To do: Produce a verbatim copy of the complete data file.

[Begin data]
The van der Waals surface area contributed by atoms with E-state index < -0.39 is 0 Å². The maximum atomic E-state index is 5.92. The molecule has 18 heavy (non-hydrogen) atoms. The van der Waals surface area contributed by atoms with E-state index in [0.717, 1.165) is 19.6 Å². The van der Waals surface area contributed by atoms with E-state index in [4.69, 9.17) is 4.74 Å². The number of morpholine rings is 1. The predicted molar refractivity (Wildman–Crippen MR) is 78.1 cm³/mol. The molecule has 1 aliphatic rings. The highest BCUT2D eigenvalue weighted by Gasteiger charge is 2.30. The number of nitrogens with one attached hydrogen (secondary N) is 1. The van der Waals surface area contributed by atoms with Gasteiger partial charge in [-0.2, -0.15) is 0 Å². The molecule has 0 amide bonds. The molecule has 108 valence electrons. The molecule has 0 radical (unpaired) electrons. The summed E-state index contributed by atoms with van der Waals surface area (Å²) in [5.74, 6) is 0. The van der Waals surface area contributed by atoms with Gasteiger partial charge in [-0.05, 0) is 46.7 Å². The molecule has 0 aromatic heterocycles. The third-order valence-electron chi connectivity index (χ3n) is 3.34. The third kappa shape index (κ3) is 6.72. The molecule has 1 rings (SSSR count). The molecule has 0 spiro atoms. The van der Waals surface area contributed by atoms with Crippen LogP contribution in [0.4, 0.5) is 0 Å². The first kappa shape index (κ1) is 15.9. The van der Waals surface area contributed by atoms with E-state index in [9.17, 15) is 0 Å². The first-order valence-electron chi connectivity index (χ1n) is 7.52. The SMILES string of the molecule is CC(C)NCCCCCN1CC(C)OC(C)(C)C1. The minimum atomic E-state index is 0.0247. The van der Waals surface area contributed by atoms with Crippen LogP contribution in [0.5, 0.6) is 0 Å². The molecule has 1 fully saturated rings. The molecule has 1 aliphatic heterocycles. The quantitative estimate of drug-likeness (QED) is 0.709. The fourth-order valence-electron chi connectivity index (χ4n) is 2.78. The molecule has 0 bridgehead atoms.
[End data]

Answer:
The van der Waals surface area contributed by atoms with E-state index < -0.39 is 0 Å². The maximum atomic E-state index is 5.92. The molecule has 18 heavy (non-hydrogen) atoms. The van der Waals surface area contributed by atoms with E-state index in [0.717, 1.165) is 19.6 Å². The van der Waals surface area contributed by atoms with E-state index in [4.69, 9.17) is 4.74 Å². The number of morpholine rings is 1. The predicted molar refractivity (Wildman–Crippen MR) is 78.1 cm³/mol. The molecule has 1 aliphatic rings. The highest BCUT2D eigenvalue weighted by Gasteiger charge is 2.30. The number of nitrogens with one attached hydrogen (secondary N) is 1. The van der Waals surface area contributed by atoms with Gasteiger partial charge in [-0.2, -0.15) is 0 Å². The molecule has 0 amide bonds. The molecule has 108 valence electrons. The molecule has 0 radical (unpaired) electrons. The summed E-state index contributed by atoms with van der Waals surface area (Å²) in [5.74, 6) is 0. The van der Waals surface area contributed by atoms with Gasteiger partial charge in [-0.05, 0) is 46.7 Å². The molecule has 0 aromatic heterocycles. The third-order valence-electron chi connectivity index (χ3n) is 3.34. The third kappa shape index (κ3) is 6.72. The molecule has 1 rings (SSSR count). The molecule has 0 spiro atoms. The van der Waals surface area contributed by atoms with Crippen LogP contribution in [0.4, 0.5) is 0 Å². The first kappa shape index (κ1) is 15.9. The van der Waals surface area contributed by atoms with E-state index in [9.17, 15) is 0 Å². The first-order valence-electron chi connectivity index (χ1n) is 7.52. The SMILES string of the molecule is CC(C)NCCCCCN1CC(C)OC(C)(C)C1. The minimum atomic E-state index is 0.0247. The van der Waals surface area contributed by atoms with Crippen LogP contribution in [0.5, 0.6) is 0 Å². The molecule has 1 fully saturated rings. The molecule has 1 aliphatic heterocycles. The quantitative estimate of drug-likeness (QED) is 0.709. The fourth-order valence-electron chi connectivity index (χ4n) is 2.78. The molecule has 0 bridgehead atoms.